Personally, I’m okay with some of the currently held assumptions of the ruling class. I’m not keen on racism, sexism or homophobia, for instance. So in some respects, I am Preston’s cultural leftist. But at a deeper level, I can’t help but to resonate with his ideas. Because while I hold certain beliefs, I do not wish my views to be force fed to others, at home or abroad. Each individual is their own authority and entitled to make up their own mind and heart on every issue under the sun. And where the problem begins for me, as I’ve said countless times, is that place where individual authority becomes righteousness, where belief becomes an action that harms.
In my book, the born-again Christian who believes that homosexuality is a sin is as entitled to their opinion as I am entitled to my belief that Love=Love. I may seek to engage them in discussion, they may pray for me, but neither of us should ever seek to inflict our way of life on the other. And as I’ve also said countless times, I’ve no clue how my kids will turn out and I want a society that protects them whoever they may be. Under the current ideology, we have given government access to the most intimate aspects of our lives. And sometimes the agenda of that government might be in line with our beliefs, but it could as easily express an opposite belief. The point is that if we allow government to implement policy at the level of intimate, individual decision, it can forever intrude and the harsh flashlight of the night raid could easily be blinding you next — whoever you are.
So yes, I find Preston’s work incredibly useful in starting to blow some defining smoke on the shadowy figure I’m boxing. But I think he falls short when he stops at decentralized particularism. And though he touches on it, he doesn’t quite capture strongly enough how neatly we have all — on every point in the political spectrum — been ensnared by a larger net.
For help going further I must invoke the assistance of Václav Havel, the 9th and last president of Czechoslovakia (1989–1992) and the first president of the Czech Republic (1993–2003). In 1978 he wrote an instructive and inspiring piece called The Power of the Powerless. (For full impact I strongly encourage a read of the entire English-translated excerpt.)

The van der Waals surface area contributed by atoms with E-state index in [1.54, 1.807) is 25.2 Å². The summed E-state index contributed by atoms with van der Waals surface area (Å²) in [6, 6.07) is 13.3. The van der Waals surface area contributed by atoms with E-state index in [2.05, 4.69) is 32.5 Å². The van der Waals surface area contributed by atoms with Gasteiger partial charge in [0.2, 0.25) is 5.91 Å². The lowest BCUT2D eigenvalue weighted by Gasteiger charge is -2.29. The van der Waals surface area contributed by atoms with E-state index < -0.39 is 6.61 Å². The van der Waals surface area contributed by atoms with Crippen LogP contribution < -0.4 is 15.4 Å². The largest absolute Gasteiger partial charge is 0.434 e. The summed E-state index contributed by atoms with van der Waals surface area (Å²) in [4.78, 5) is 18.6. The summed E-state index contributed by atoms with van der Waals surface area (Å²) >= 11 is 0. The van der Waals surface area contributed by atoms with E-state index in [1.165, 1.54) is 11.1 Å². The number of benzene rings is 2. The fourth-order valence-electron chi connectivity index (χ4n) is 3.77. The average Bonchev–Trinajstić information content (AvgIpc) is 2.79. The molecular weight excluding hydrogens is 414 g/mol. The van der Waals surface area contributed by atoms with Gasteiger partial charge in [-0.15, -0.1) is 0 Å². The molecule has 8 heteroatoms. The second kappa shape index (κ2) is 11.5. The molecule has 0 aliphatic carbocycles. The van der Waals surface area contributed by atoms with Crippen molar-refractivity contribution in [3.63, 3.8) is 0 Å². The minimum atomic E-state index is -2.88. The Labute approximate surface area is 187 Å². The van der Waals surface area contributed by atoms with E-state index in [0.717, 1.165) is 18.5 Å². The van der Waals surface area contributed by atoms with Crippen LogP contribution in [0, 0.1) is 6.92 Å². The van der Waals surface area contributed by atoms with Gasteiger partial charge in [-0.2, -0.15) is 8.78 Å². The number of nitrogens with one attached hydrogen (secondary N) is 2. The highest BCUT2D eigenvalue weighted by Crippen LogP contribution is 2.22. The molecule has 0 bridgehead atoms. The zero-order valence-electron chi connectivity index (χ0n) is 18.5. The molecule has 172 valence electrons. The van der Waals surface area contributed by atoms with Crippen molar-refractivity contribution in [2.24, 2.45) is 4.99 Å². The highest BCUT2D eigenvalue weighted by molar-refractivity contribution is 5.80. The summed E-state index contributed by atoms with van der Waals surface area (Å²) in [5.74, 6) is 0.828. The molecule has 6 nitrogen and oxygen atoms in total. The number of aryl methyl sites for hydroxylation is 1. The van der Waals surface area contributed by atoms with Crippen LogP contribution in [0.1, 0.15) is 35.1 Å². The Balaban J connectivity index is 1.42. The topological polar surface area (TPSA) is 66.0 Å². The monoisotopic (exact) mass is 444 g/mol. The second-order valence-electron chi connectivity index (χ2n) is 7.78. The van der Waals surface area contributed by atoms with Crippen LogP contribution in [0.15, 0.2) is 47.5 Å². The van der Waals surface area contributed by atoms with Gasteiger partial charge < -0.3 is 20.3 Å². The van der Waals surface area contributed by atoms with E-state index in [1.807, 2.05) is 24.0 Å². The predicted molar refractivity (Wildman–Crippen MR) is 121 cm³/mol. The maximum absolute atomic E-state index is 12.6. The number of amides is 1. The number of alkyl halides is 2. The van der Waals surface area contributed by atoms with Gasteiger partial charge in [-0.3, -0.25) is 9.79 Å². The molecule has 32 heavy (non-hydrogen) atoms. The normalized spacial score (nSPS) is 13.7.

In this work, Havel describes how power is maintained in a post-totalitarian system. By this, he does not mean that the system is no longer totalitarian, but rather that it retains its power by a control mechanism that is vastly different than the traditional off-with-your-head totalitarian approach. Havel is talking about Eastern Europe forty years ago, but his words could as easily identify the America Preston describes with his new-totalitarianism, the America I experience today: “unadulterated, brutal, and arbitrary application of power, eliminating all expressions of nonconformity . . . the system has become so ossified politically that there is practically no way for such nonconformity to be implemented within its official structures” (2).
Havel’s thesis is that in a post-totalitarian system both those in power and those subject to that power collude to maintain the status quo. They do so by propping up and hiding behind ideology:
“Ideology is a specious way of relating to the world. It offers human beings the illusion of an identity, of dignity, and of morality while making it easier for them to part with them. As the repository of something suprapersonal and objective, it enables people to deceive their conscience and conceal their true position and their inglorious modus vivendi, both from the world and from themselves . . . . It is an excuse that everyone can use, from the greengrocer, who conceals his fear of losing his job behind an alleged interest in the unification of the workers of the world, to the highest functionary, whose interest in staying in power can be cloaked in phrases about service to the working class. The primary excusatory function of ideology, therefore, is to provide people, both as victims and pillars of the post-totalitarian system, with the illusion that the system is in harmony with the human order and the order of the universe” (2).